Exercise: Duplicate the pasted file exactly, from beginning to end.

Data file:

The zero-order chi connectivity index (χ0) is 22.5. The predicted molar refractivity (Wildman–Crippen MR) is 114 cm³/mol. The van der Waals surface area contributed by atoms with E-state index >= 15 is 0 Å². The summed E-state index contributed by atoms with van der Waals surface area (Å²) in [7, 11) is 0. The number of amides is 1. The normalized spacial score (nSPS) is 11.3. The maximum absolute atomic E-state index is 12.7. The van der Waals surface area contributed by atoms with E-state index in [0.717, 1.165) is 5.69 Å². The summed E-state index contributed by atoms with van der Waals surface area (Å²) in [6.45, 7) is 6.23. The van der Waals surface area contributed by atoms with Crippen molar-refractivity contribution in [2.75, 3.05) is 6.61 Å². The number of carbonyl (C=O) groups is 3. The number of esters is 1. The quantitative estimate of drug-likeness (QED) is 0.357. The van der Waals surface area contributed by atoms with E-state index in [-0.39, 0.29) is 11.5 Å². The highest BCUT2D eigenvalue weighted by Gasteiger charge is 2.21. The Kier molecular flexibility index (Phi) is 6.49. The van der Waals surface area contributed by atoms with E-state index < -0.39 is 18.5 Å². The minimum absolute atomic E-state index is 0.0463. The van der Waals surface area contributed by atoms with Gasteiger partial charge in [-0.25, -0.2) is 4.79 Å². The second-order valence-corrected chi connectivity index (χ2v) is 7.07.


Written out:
The zero-order chi connectivity index (χ0) is 22.5. The predicted molar refractivity (Wildman–Crippen MR) is 114 cm³/mol. The van der Waals surface area contributed by atoms with E-state index >= 15 is 0 Å². The summed E-state index contributed by atoms with van der Waals surface area (Å²) in [7, 11) is 0. The number of amides is 1. The normalized spacial score (nSPS) is 11.3. The maximum absolute atomic E-state index is 12.7. The van der Waals surface area contributed by atoms with E-state index in [0.717, 1.165) is 5.69 Å². The summed E-state index contributed by atoms with van der Waals surface area (Å²) in [6.45, 7) is 6.23. The van der Waals surface area contributed by atoms with Crippen molar-refractivity contribution in [2.75, 3.05) is 6.61 Å². The number of carbonyl (C=O) groups is 3. The number of esters is 1. The quantitative estimate of drug-likeness (QED) is 0.357. The van der Waals surface area contributed by atoms with E-state index in [-0.39, 0.29) is 11.5 Å². The highest BCUT2D eigenvalue weighted by Gasteiger charge is 2.21. The Kier molecular flexibility index (Phi) is 6.49. The van der Waals surface area contributed by atoms with E-state index < -0.39 is 18.5 Å². The minimum absolute atomic E-state index is 0.0463. The van der Waals surface area contributed by atoms with Gasteiger partial charge in [-0.25, -0.2) is 4.79 Å². The second-order valence-corrected chi connectivity index (χ2v) is 7.07.